The phase 1 study for sapacitibine with seliciclib in advanced cancer patients is ongoing; so far, "durable partial responses"[7] and "prolonged stable disease"[7] have been seen particularly for patients with the BRCA mutations.[7] In a group of 45 patients including those with breast, ovarian, and pancreatic cancers, a "35.6% disease control rate was observed."[7]

Commercial Aspects and Intellectual Property[edit]

As of August 2016, Cyclacel had a 19.5 million dollar market cap and shares of the company have declined in value recently due to research and development costs of 2.6 million dollars and general and administrative expense costs of 1.3 million dollars.[8] Cyclacel ended the last quarter in 2016 with 15.9 million dollars in cash and equivalents.[8] An earnings report from H.C. Wainwright & Co. acknowledged how Cyclacel may at first seem like an unattractive investment but the ultimate risk/reward opportunity may be positive;[8] sapacitibine has indeed shown very positive anti-tumor activity and has progressed to phase 3 clinical trials for elderly patients with AML.

Cyclacel holds worldwide right to commercialize sapacitibine, except in Japan for which Daiichi Sankyo "has a right of first negotiation".[3] They currently have essentially all marketing rights globally for the compounds in association with their drug development programs.[3] Numerous patents from Cyclacel are found related to sapacitibine and sapacitibine dosing regimes along with other drugs such as decitibine.[9] There are patents and applications that no longer apply to current use of sapacitibine, some involving administration of sapacitibine and seliciclib.[3] Cyclacel currently has no sales or marketing capability and so will rely on alliances to distribute and commercialize the various drugs they hope to bring through the development pipeline.[3] These compounds particularly target control of the cell cycle for treating cancer and other diseases.[10]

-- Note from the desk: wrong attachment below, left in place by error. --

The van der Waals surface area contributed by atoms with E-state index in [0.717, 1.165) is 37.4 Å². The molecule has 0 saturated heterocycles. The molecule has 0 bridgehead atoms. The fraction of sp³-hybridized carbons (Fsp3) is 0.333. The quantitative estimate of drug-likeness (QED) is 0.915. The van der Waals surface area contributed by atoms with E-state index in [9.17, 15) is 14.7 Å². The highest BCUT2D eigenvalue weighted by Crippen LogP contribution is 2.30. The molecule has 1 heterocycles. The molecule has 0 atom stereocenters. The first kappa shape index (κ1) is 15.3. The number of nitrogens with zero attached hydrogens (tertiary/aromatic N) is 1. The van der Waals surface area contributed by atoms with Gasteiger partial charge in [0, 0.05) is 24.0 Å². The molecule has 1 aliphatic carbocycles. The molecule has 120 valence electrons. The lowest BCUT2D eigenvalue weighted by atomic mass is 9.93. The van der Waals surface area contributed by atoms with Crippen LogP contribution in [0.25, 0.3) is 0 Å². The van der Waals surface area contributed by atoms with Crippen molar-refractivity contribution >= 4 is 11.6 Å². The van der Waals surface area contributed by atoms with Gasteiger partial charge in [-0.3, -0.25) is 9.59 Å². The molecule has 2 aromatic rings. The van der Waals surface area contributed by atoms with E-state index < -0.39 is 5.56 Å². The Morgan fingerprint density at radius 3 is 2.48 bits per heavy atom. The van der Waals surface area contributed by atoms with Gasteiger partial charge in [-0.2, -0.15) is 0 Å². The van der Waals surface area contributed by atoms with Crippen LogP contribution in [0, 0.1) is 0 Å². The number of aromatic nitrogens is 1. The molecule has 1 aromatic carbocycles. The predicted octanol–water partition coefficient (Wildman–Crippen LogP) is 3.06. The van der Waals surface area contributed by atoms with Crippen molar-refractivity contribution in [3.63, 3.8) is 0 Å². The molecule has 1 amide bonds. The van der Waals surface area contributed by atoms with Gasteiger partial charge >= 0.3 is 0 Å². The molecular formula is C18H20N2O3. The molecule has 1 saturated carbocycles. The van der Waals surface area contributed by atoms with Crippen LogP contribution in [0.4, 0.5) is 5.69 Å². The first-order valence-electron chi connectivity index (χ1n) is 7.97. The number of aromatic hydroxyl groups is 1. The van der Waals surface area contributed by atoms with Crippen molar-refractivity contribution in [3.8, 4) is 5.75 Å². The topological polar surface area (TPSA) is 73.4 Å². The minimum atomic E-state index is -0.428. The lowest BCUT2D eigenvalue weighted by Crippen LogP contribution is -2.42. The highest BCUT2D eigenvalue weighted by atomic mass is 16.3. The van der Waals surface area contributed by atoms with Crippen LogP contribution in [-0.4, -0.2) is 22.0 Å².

Cyclacel says current funds and generated money from items such as the R&D tax credit and "recent financing activities"[3] will carry them through 2017.[3] The European Medicines Agency (EMA) and the U.S. Food and Drug Administration (FDA) have granted orphan drug status to sapacitibine for the treatment of AML and MDS;[3] this designation assists in funding and provides various benefits for the drug's development such as market exclusivity for a period of several years, grant funding, tax credits, and potential fee waivers.[3]

References[edit]

  1. ^ Faderl S; Gandhi V; Kantarjian HM (March 2008). "Potential role of novel nucleoside analogs in the treatment of acute myeloid leukemia". Curr. Opin. Hematol. 15 (2): 101–7. PMID 18300755. doi:10.1097/MOH.0b013e3282f46e94. 
  2. ^ Serova M, Galmarini CM, Ghoul A, et al. (September 2007). "Antiproliferative effects of sapacitabine (CYC682), a novel 2'-deoxycytidine-derivative, in human cancer cells". Br. J. Cancer. 97 (5): 628–36. PMC 2360357Freely accessible. PMID 17637678. doi:10.1038/sj.bjc.6603896. 
  3. ^ a b c d e f g h i j k l m n o p "Cyclacel Pharmaceuticals, Inc. - Annual Report". investor.cyclacel.com. Retrieved 2016-11-17. 
  4. ^ "The SEAMLESS Study". www.seamlessstudy.com. Retrieved 2016-11-09. 
  5. ^ "A Study of Oral Sapacitabine in Elderly Patients With Newly Diagnosed Acute Myeloid Leukemia - Full Text View - ClinicalTrials.gov". www.clinicaltrials.gov. Retrieved 2016-11-09. 
  6. ^ "Cyclacel: Innovative Medicines for Cancer and other proliferative diseases using cell cycle biology" (PDF). 2015-06-24. Retrieved 2016-11-17. 
  7. ^ a b c d "Sapacitibine." (PDF). Cyclacel. Summer 2016. Retrieved 2016-11-20. 
  8. ^ a b c Fein, Andrew S., Emile Yu, and Rachel F. Lane. H.C.Wainwright & Co. Cyclacel Pharmaceuticals, Inc. 12 August 2016. Web. 5 November 2016.
  9. ^ "sapacitabine - Google Search". www.google.com. Retrieved 2016-11-20. 
  10. ^ "Cyclin Dependent Kinase (CDK) and Aurora Kinase (AK) inhibitors | Cyclacel R&D for anticancer drugs acting on cell cycle". www.cyclacel.com. Retrieved 2016-11-17.